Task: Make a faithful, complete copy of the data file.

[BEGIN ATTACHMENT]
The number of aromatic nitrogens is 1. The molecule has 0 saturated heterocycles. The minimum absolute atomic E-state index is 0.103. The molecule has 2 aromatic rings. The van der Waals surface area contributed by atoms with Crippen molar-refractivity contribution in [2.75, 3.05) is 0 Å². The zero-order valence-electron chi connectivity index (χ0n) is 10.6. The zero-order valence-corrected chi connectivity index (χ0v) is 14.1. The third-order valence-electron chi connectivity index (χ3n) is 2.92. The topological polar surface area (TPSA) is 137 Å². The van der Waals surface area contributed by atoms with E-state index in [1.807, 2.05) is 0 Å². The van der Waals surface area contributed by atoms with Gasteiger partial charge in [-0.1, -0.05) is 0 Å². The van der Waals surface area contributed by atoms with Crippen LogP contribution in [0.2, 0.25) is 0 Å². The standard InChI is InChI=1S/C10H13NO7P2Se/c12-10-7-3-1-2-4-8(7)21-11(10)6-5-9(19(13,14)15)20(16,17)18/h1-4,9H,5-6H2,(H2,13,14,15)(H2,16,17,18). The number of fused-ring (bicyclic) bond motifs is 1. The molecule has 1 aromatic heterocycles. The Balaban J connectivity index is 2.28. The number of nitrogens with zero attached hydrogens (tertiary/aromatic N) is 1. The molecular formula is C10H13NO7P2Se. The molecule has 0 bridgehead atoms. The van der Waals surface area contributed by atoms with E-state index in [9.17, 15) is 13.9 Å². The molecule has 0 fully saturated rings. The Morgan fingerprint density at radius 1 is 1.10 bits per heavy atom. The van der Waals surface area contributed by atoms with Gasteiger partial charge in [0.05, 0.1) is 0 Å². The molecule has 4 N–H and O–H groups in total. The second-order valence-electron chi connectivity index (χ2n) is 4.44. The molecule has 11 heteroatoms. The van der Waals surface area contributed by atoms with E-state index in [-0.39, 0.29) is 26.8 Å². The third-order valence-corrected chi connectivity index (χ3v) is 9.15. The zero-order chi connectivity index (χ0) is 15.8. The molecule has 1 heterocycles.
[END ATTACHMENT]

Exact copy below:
The number of aromatic nitrogens is 1. The molecule has 0 saturated heterocycles. The minimum absolute atomic E-state index is 0.103. The molecule has 2 aromatic rings. The van der Waals surface area contributed by atoms with Crippen molar-refractivity contribution in [2.75, 3.05) is 0 Å². The zero-order valence-electron chi connectivity index (χ0n) is 10.6. The zero-order valence-corrected chi connectivity index (χ0v) is 14.1. The third-order valence-electron chi connectivity index (χ3n) is 2.92. The topological polar surface area (TPSA) is 137 Å². The van der Waals surface area contributed by atoms with E-state index in [1.807, 2.05) is 0 Å². The van der Waals surface area contributed by atoms with Gasteiger partial charge in [-0.1, -0.05) is 0 Å². The van der Waals surface area contributed by atoms with Crippen LogP contribution in [0.2, 0.25) is 0 Å². The standard InChI is InChI=1S/C10H13NO7P2Se/c12-10-7-3-1-2-4-8(7)21-11(10)6-5-9(19(13,14)15)20(16,17)18/h1-4,9H,5-6H2,(H2,13,14,15)(H2,16,17,18). The number of fused-ring (bicyclic) bond motifs is 1. The molecule has 1 aromatic heterocycles. The Balaban J connectivity index is 2.28. The number of nitrogens with zero attached hydrogens (tertiary/aromatic N) is 1. The molecular formula is C10H13NO7P2Se. The molecule has 0 bridgehead atoms. The van der Waals surface area contributed by atoms with E-state index in [9.17, 15) is 13.9 Å². The molecule has 0 fully saturated rings. The Morgan fingerprint density at radius 1 is 1.10 bits per heavy atom. The van der Waals surface area contributed by atoms with Gasteiger partial charge in [0.05, 0.1) is 0 Å². The molecule has 4 N–H and O–H groups in total. The second-order valence-electron chi connectivity index (χ2n) is 4.44. The molecule has 11 heteroatoms. The van der Waals surface area contributed by atoms with E-state index in [-0.39, 0.29) is 26.8 Å². The third-order valence-corrected chi connectivity index (χ3v) is 9.15. The zero-order chi connectivity index (χ0) is 15.8. The molecule has 1 heterocycles.